They have nothing to do with Cannonball Adderly whatsoever. He played a King Super 20. I think if Cannonball knew about these, he would turn over in his grave. Seriously, spend your money on a more reputable brand(Yamaha, Selmer, Yanigasawa, Keilwerth...etc)

      Reply To Post


      1. by bluesguy07
        (3 posts)

        10 years ago

        Re: Cannonball Sax's

        I have played on a Cannonball sax for the past 2 1/2 years now, and i think it is a decent intermediate sax. the sound quality was decent (not great) in the lower octave, and got better as i worked my way up the staff. I used a C* mouthpiece, and vandoren reeds (3.5-4), so i don't quite know how that directly affected my intonation. I don't think any professionals would want to use a C-Ball sax, and i recommend that you spend a little more and buy a selmer paris, or a Yamaha yas-62 or higher sax. oh, and a bigger bell only attributes to a deeper/darker sound

        Reply To Post


      2. by Qi Note
        (1 post)

        10 years ago

        Re: Cannonball Sax's

        There are other intermediate horns out there that may be a better value. (I haven't tried the Cannon.) I tried and purchased the impressive "Daniel's" alto for a student, at a much better price than those mentioned above. I got it at Roberto's Woodwind in NYC--give them a call or check their website!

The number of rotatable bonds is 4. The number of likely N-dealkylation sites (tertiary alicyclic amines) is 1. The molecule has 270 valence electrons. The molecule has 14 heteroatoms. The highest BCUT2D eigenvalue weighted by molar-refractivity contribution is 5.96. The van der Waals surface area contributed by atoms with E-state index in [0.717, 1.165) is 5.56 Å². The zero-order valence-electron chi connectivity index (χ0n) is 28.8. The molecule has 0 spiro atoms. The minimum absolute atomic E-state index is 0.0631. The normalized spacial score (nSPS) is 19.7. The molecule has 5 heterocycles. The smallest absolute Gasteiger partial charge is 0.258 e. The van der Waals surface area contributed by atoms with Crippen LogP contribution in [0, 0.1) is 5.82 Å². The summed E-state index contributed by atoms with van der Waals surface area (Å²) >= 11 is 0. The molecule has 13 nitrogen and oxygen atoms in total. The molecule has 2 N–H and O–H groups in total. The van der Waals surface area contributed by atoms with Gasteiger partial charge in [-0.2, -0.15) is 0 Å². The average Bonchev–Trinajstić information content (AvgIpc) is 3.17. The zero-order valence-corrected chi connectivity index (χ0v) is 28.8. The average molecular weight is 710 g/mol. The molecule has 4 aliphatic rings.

Reply To Post


      3. by bluesguy07
        (3 posts)

        10 years ago

        Re: Cannonball Sax's

        i just checked, and according to

        Reply To Post


      4. by SaxMan
        (559 posts)

        10 years ago

        Re: Cannonball Sax's

        yeah, you have ot be a dealer, but pretty much anyone can become one as long as there are a few spaces still open.

        Reply To Post


      5. by The Prophetic Sax
        (1 post)

        10 years ago

        Re: Cannonball Sax's

        Hey Fellas. Anyone can become a dealer. Tell me something though. Does anybody know any pro that plays them. Any good player can make the crappiest horn sound good(look at Bird). I've played one, I couldn't stand it. The tuning was worse than a yanagisawa and it was quite bright as everyone said above (granted I have a bright tone myself). So, does anyone witha Blue Note, ECM, Impulse, or Verve record deal play them. If you ask my opinion, these people above that are raving about them are the type of people who walk down to their friendly neighborhood music store that carries only 3 kinds of reeds, and these people succomb to their disgusting business lies. If you want to hear what people think, why don't you email someone like Brecker or Redman, or a sax prof. at a university who actually knows what he's talking about. Don't listen to the guy in the store trying to sell it. He can probably play as well as well as a high school senior or a mediocre college student, not that there is anything wrong with that, he has just chosen the business aspect of music. And go to a real saxophone shop like the Saxophone Store in Evanston IL, not the jerks that sell horns way overpriced to make a commission. Cannonballs are basically student models with some fancy writing on the side and the laquer taken off to make a bad player a.k.a. sucker look hardcore.